Which feathers make up the black patch on a Northern Pintail?

On a swimming male Northern Pintail in basic (bright) plumage there is often a black patch visible on the side, just below the long scapulars.
On the pictures of flying birds in Sibley and Nat Geo the only dark feathers shown on the wings and back are the secondaries. The patch seems to far in the front though for being secondaries. So what feathers are those?

I spent a few happy hours looking at photographs on the internet. On some flying or mounted birds a black patch was visible between the wing and the elongated scapulars. I suspected that those were outer scapulars. Links to some of the photos I found follow further down.

The Handbook of the Birds of Europe, the Middle East and North Africa confirms this:
"Outer scapulars black, streaked cream or buff-grey on inner web and along shaft; elongated lower scapulars black, broadly edged cream. Lower scapulars partly vermiculated grey."

Incidentally, Sibley uses a Northern Pintail to illustrate duck feather groups in his "Birding Basics" on page 88. He points out the black patch as the secondary coverts there, which is wrong!

Comparison to the white patch on wigeons

It is very interesting to compare the black patch on the Northern Pintail to the white patch on the wigeons, which looks to be in almost the same place on a resting bird.

The white patch on wigeons consists of the greater coverts. (Had Sibley illustrated a wigeon he would have been right.)
This means that they are only molted once a year when the wings are molted in the summer while the bird is in eclipse plumage. The white patch is thus present year round, it is also visible on eclipse plumage males.
It is on the other hand not present in males in their first cycle yet. Wigeons in their first basic (=juvenal) plumage have mottled gray greater coverts. The wing feathers are retained while the body feathers are molted in the formative molt which results in the formative (= first bright or first winter) plumage of the body. In the early summer the birds go through another body molt, the first alternate (eclipse) plumage, while the first basic wing feathers are still retained. While having this alternate body plumage the birds start their second basic molt by molting their wings during the summer, now for the first time acquiring white greater coverts. Soon after the wing molt the basic molt proceeds with the body feathers and the birds acquire their bright aspect.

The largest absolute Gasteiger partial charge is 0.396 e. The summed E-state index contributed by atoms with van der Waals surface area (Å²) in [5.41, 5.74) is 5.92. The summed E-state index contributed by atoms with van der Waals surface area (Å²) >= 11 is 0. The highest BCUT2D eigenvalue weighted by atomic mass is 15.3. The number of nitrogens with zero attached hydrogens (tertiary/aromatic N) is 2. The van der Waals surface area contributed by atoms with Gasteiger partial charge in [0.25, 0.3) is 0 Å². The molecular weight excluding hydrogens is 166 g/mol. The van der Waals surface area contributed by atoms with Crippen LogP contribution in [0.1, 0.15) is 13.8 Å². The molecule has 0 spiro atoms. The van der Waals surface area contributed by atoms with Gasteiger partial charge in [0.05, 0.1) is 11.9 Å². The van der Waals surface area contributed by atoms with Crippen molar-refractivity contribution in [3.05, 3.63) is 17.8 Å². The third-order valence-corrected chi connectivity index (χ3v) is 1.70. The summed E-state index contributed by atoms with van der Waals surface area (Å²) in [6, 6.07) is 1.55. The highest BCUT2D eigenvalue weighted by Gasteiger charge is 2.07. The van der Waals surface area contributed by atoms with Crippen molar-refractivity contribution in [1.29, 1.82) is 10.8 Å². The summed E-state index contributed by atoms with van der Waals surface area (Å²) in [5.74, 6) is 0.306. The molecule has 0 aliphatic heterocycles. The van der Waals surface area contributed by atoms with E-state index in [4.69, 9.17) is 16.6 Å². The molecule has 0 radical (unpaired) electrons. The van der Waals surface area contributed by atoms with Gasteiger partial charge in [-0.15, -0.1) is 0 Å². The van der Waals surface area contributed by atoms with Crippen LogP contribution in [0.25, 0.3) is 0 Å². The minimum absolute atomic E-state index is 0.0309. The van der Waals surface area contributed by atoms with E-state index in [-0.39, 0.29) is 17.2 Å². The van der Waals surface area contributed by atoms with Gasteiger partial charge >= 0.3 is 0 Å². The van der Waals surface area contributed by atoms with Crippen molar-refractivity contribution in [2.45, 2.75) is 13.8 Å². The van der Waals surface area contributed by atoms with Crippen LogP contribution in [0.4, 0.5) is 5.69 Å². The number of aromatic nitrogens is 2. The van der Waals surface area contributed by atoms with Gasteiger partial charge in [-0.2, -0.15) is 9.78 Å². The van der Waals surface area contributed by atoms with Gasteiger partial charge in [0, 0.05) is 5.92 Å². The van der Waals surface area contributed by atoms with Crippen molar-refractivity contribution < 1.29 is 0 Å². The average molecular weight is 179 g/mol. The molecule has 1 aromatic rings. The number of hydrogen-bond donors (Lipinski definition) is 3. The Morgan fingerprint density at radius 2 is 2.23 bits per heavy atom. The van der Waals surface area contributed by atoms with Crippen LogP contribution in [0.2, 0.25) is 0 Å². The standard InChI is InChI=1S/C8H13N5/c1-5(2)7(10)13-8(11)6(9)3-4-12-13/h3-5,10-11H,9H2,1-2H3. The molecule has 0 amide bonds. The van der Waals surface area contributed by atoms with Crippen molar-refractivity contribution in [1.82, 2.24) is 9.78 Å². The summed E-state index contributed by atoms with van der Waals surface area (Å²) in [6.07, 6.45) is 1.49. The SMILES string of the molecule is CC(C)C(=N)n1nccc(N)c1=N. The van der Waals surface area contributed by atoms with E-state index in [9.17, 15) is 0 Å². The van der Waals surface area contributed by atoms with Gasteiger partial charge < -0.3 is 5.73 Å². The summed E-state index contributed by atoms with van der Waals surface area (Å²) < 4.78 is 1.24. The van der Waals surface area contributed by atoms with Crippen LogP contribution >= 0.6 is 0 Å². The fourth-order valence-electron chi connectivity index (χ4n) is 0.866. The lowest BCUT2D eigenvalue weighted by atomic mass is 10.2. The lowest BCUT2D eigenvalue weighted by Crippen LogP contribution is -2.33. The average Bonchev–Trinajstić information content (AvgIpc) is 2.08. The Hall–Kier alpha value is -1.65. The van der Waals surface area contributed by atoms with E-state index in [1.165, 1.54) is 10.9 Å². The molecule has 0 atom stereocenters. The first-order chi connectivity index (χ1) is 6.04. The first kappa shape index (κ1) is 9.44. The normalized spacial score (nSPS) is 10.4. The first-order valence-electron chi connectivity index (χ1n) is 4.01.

The black patch on Northern Pintail consists of the outer scapulars, which are body feathers.
This means that they are molted twice a year. In basic (bright) plumage their visible outer webs are all black. In alternate (eclipse) plumage they are not, they do not have the black patch in alternate (eclipse) plumage.
Northern Pintails should also have the black patch in their formative (= first bright or first winter) plumage, since it consists of body feathers and body feathers are molted in the preformative molt. I have not been able to explicitly confirm this though. Exceptions are always possible. The possible exceptions in this case would be that the formative outer scapulars do not have completely black outer webs or that the scapulars are not molted in the birds' preformative molt, that first basic (= juvenal) scapulars are retained until a later molt.

(I have followed Peter Pyle's plumage terminology proposed in his paper "Molts and Plumages of Ducks", Waterbirds 28(2), 2005)

Photographs of Northern Pintails showing the outer scapulars

Photos of swimming or standing birds showing both the speculum and black outer scapulars are here, here, here, here, here and here.

Though most often visible, the black scapular patch can be concealed under body feathers just like the rest of the wing. Some examples of birds showing their speculum but not their black scapular patch are here, here and here.

Flying birds showing the black outer scapular patch are here, here, here, here and here.

Enjoy!